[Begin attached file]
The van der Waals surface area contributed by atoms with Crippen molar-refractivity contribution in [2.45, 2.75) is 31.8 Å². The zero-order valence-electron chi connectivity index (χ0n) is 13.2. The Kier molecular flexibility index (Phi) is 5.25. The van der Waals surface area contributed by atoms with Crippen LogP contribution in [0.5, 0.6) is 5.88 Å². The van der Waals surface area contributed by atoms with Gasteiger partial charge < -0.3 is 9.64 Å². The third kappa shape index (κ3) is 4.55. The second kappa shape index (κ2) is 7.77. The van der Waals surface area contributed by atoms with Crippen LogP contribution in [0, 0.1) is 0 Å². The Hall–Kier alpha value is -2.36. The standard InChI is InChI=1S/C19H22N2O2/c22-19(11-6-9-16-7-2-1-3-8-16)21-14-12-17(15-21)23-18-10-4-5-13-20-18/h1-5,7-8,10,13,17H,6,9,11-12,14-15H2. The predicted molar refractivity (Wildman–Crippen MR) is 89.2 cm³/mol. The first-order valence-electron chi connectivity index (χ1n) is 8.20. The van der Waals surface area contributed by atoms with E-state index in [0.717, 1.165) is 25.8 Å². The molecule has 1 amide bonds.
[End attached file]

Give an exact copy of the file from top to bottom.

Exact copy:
The van der Waals surface area contributed by atoms with Crippen molar-refractivity contribution in [2.45, 2.75) is 31.8 Å². The zero-order valence-electron chi connectivity index (χ0n) is 13.2. The Kier molecular flexibility index (Phi) is 5.25. The van der Waals surface area contributed by atoms with Crippen LogP contribution in [0.5, 0.6) is 5.88 Å². The van der Waals surface area contributed by atoms with Gasteiger partial charge < -0.3 is 9.64 Å². The third kappa shape index (κ3) is 4.55. The second kappa shape index (κ2) is 7.77. The van der Waals surface area contributed by atoms with Crippen LogP contribution in [0, 0.1) is 0 Å². The Hall–Kier alpha value is -2.36. The standard InChI is InChI=1S/C19H22N2O2/c22-19(11-6-9-16-7-2-1-3-8-16)21-14-12-17(15-21)23-18-10-4-5-13-20-18/h1-5,7-8,10,13,17H,6,9,11-12,14-15H2. The predicted molar refractivity (Wildman–Crippen MR) is 89.2 cm³/mol. The first-order valence-electron chi connectivity index (χ1n) is 8.20. The van der Waals surface area contributed by atoms with E-state index in [0.717, 1.165) is 25.8 Å². The molecule has 1 amide bonds.